You don’t need to be a culinary expert to notice the world of dining has been rapidly changing over the past few years. People are drinking green juices, monitoring things like trans fats, and learning how to pronounce words like ‘quinoa.’ Indeed, Americans are manipulating their diets in new ways, and the impact can be felt in restaurants and grocery aisles across the country.
Dining programs at assisted living communities are not immune to these larger cultural trends. The long-term care industry has long followed the lead of the hospitality business. Many communities aim to replicate the experience of eating-out or staying at a resort– this strategy can be a very helpful way to ease a new resident’s transition. Residents want to enjoy the comforts of home, or be reminded of their favorite restaurants.
In June of 2011, the United States Department of Agriculture, along with First Lady Michelle Obama, unveiled MyPlate, a new ‘food icon’ meant to replace the Food Guide Pyramid. According to the USDA, the goal of MyPlate is to “prompt consumers to think about building a healthy plate at meal times” by “emphasiz[ing] the fruit, vegetable, grains, protein foods, and dairy groups.” MyPlate really excels in showing the proper proportions for a healthy diet–grains and vegetables each take up a larger percentage of the plate than protein foods. This program is designed to encourage balance within each meal, and this new nutritional value system has helped introduce new foods, textures, and flavors to the American palette.
This recalibration of mealtime priorities has had huge implications on senior living. Food service programs have long been a point of emphasis for both established and fledgling assisted living facilities. The reason for this is simple–resident satisfaction surveys clearly outline a correlation between favorable dining programs and overall resident contentment. Recent studies, including those done by the Agency for Healthcare Research and Quality, have shown that “meals and activities are the daily focus of residents”, and that “food services, food/meals, and the mealtime/dining experience consistently influence resident satisfaction with facilities and quality of life.” Meals have a normalizing effect in long-term care. Beyond simple bodily sustenance, the dining room is a meeting place, a daily comfort, a place where communities are formed and strengthened.
In the past, dining programs have been structured and informed by limitations and restrictions. Meal plans were devised with an eye on efficiency, and the food itself was kept intentionally basic. Most AL communities primarily used buffet-style meals to cut costs on staff and labor. Now, we’re seeing more table service, which not only replicates the restaurant experience, but makes dining more convenient for residents with limited mobility and promotes a true dining experience (as opposed to a cafeteria format).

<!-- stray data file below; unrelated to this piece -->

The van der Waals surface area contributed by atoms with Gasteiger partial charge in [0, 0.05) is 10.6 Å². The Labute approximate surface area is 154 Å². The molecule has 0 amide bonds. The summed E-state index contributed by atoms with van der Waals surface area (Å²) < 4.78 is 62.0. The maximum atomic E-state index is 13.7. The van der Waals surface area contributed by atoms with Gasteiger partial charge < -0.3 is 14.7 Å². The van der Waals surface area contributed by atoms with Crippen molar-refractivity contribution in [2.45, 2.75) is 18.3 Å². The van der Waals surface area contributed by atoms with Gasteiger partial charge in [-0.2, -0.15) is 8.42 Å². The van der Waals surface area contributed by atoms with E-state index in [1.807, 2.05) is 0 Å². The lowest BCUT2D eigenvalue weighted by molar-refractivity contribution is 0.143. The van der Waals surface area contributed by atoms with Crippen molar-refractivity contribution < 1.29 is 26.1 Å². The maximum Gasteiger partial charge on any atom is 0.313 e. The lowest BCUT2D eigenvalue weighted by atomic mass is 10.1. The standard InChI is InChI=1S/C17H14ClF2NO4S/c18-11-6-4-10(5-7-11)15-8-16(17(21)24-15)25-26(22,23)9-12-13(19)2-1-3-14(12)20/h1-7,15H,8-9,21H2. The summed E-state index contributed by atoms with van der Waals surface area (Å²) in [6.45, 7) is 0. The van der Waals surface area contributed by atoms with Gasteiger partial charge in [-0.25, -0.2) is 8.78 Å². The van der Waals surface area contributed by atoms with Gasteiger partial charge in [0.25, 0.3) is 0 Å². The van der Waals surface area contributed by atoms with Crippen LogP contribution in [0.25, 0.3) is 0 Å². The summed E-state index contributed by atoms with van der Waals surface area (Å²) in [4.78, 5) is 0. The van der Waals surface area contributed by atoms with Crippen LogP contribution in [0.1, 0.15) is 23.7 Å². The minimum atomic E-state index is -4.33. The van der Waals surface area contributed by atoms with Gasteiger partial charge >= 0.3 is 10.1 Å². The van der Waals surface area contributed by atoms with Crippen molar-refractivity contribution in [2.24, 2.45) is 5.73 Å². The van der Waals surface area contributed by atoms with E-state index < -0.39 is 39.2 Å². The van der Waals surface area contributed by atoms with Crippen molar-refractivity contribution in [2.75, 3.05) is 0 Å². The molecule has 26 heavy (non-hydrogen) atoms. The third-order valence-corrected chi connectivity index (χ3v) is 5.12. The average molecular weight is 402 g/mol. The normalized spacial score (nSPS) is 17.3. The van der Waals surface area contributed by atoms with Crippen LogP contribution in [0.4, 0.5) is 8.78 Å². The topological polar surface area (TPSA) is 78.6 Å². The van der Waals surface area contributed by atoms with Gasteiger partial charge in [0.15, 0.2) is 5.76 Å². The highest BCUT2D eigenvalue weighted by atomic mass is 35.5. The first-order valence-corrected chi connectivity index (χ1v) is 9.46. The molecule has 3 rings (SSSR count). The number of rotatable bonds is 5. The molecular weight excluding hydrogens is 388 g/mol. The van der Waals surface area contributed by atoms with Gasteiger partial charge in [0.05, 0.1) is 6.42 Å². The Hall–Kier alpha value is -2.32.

Another huge shift has been in cuisine itself. Previously, the cooking in communities was often done by unskilled workers and a result, recipes were simplified and relied heavily on processed or prepackaged foods. With today’s ever-growing focus on health, community directors are reinvesting in their food programs and leaving largely processed food behind in favor of natural, healthier ingredients. This why many communities capture all food allergies and dietary concerns as comprehensively as possible. The best way to do this is to implement an assisted living software like ALIS that can provide reports in these areas. When this type of information is easily retrieved, there’s no risk and all reward for the residents.
Assisted living residents are already seeing the health benefits of this culinary shift. MyPlate and similar nutritional rubrics stress the importance of leafy, green vegetables and unprocessed whole grains. These foods are rich in mineral content and fiber–things especially important for seniors, many of whom are dealing with diabetes, histories of heart complications, and high blood pressure. Current food trends showcase different forms of protein, particularly beneficial for the frail or non-ambulatory. It may be easier for the elderly to fight osteoporosis with beans, nuts, chickpeas, and lentils rather than exclusively consuming animal protein. There is now better understanding of lean protein sources and low-fat dairy products. Many facilities are also introducing foods rich in antioxidants–blueberries, red grapes, kale, and sweet potatoes–that carry the added benefit of Vitamins A & C, calcium, and omega-3s.
This may all sound scientific, but the translation to the plate is simple–new menus, fresh textures, and bold flavors. Assisted living residents value taste and menu variety, and their homes are approaching mealtimes with thoughtfulness and creativity.